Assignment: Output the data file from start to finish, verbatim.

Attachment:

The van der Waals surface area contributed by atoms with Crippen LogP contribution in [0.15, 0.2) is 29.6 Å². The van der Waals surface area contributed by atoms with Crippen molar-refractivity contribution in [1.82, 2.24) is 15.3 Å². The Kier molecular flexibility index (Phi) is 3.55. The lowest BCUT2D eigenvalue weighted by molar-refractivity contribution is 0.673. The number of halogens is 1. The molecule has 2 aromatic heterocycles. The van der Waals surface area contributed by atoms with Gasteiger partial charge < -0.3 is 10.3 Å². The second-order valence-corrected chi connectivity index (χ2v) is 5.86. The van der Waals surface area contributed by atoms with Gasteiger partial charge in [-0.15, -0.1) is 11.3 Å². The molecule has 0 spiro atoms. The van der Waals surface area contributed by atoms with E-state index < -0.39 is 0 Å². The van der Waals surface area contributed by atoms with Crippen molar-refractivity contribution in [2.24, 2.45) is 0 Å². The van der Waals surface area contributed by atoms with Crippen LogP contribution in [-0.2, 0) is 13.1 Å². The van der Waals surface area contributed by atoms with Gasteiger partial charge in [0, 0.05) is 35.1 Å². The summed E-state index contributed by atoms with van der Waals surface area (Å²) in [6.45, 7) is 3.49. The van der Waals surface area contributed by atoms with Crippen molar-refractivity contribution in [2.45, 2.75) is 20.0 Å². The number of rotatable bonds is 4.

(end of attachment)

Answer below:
The van der Waals surface area contributed by atoms with Crippen LogP contribution in [0.15, 0.2) is 29.6 Å². The van der Waals surface area contributed by atoms with Crippen molar-refractivity contribution in [1.82, 2.24) is 15.3 Å². The Kier molecular flexibility index (Phi) is 3.55. The lowest BCUT2D eigenvalue weighted by molar-refractivity contribution is 0.673. The number of halogens is 1. The molecule has 2 aromatic heterocycles. The van der Waals surface area contributed by atoms with Gasteiger partial charge < -0.3 is 10.3 Å². The second-order valence-corrected chi connectivity index (χ2v) is 5.86. The van der Waals surface area contributed by atoms with Gasteiger partial charge in [-0.15, -0.1) is 11.3 Å². The molecule has 0 spiro atoms. The van der Waals surface area contributed by atoms with E-state index < -0.39 is 0 Å². The van der Waals surface area contributed by atoms with Crippen molar-refractivity contribution in [2.24, 2.45) is 0 Å². The van der Waals surface area contributed by atoms with Crippen LogP contribution in [-0.2, 0) is 13.1 Å². The van der Waals surface area contributed by atoms with Gasteiger partial charge in [0, 0.05) is 35.1 Å². The summed E-state index contributed by atoms with van der Waals surface area (Å²) in [6.45, 7) is 3.49. The van der Waals surface area contributed by atoms with Crippen molar-refractivity contribution in [2.45, 2.75) is 20.0 Å². The number of rotatable bonds is 4.